Tornadoes touch down throughout the world, but they’re most prevalent east of the Rocky Mountains, during spring and summer. According to the National Weather Service, they receive reports of over 800 tornadoes each year that result in 80 deaths and 1500 injuries. Tornadoes may produce winds of over 250 mph, and follow a path a mile wide and 50 miles long.
Cause of Tornadoes
When a cold front comes from the east, and mixes with a pocket of moist air thunderstorms can form. These thunderstorms may produce wind, hailstorms and sometimes tornadoes. In late winter and early spring, more than one area or even multiple states may experience an eruption of tornadoes. This happens when a frontal system formed in the Central States, moves east.
Dry line Tornadoes
In the spring, tornadoes form along a border called a dry line. This is particular to the Central States, where a dry line is between warm, moist air from the east and dry air from the west. When the dry line moves east during the afternoon, thunderstorms form and may spawn a tornado.
The southern High Plains, the Rocky Mountains Front Range, and the Texas Panhandle may have upslope tornadoes. Tornado producing thunderstorms develop as air along the ground travels upwards toward higher ground. If weather conditions are right, tornadoes develop.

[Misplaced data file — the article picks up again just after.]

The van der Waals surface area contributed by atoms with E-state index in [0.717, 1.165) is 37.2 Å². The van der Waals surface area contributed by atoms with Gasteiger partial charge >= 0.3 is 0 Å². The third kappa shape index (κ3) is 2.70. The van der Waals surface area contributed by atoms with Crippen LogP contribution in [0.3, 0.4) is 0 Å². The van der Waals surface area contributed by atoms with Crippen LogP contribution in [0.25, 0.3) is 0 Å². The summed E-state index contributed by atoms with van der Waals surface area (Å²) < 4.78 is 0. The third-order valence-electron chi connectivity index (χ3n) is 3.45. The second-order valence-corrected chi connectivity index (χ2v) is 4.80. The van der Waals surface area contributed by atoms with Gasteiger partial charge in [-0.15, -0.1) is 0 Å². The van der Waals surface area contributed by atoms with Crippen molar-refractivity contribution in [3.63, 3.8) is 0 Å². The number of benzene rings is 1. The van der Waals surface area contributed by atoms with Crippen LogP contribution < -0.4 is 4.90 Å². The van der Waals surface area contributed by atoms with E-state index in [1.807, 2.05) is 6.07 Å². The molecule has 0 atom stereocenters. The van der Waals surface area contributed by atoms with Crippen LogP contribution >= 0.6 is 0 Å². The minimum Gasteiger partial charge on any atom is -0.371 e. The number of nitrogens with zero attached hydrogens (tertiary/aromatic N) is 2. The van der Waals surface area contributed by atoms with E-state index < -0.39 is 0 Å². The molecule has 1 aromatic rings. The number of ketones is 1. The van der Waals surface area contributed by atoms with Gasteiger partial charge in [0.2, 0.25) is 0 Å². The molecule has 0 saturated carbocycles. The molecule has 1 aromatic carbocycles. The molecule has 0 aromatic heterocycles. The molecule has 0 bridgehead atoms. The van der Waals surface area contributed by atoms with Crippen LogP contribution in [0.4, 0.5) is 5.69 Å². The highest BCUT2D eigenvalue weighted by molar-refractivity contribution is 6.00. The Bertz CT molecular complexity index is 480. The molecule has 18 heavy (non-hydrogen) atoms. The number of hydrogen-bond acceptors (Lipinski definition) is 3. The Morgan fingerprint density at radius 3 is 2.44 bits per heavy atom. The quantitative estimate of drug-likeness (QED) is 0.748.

Hurricane and Tropical Storm Tornadoes
Sometimes, tornadoes travel alongside hurricanes and tropical storms, as they journey overland. Tornadoes usually develop ahead of, and to the right of the center of the storm, as it comes ashore.
Although they have patterns, tornadoes form anywhere and anytime. They can form along a line of thunderstorms, maybe be like glass and you see through them, until dust and rubbish from the ground begins to swirl. More than one can form at the same time and in same area. In late fall or late winter, tornadoes can form over water move to land, and wreak havoc.
Legend and Fact
If you’ve heard that if you live close to a river, lake or mountain you’re safe from a tornado. Not true, tornadoes can form anywhere.
If you’ve heard low pressure with a tornado causes buildings to explode, when a tornado is close. Not true, the velocity of the wind and rubbish hitting the building, cause the damage.
If you’ve heard windows should be left open in your house to equalize pressure. Not true, opening the window lets wind and rubbish into your house. Leave the window closed, and find a safe place to weather the storm.
No matter how common tornado warnings are where you live, don’t become complacent. Tornadoes are killers, and can quickly form and touch ground. At the first warning, seek safety.
National Oceanic and Atmospheric Administration National Weather Service: Tornadoes: noaa.gov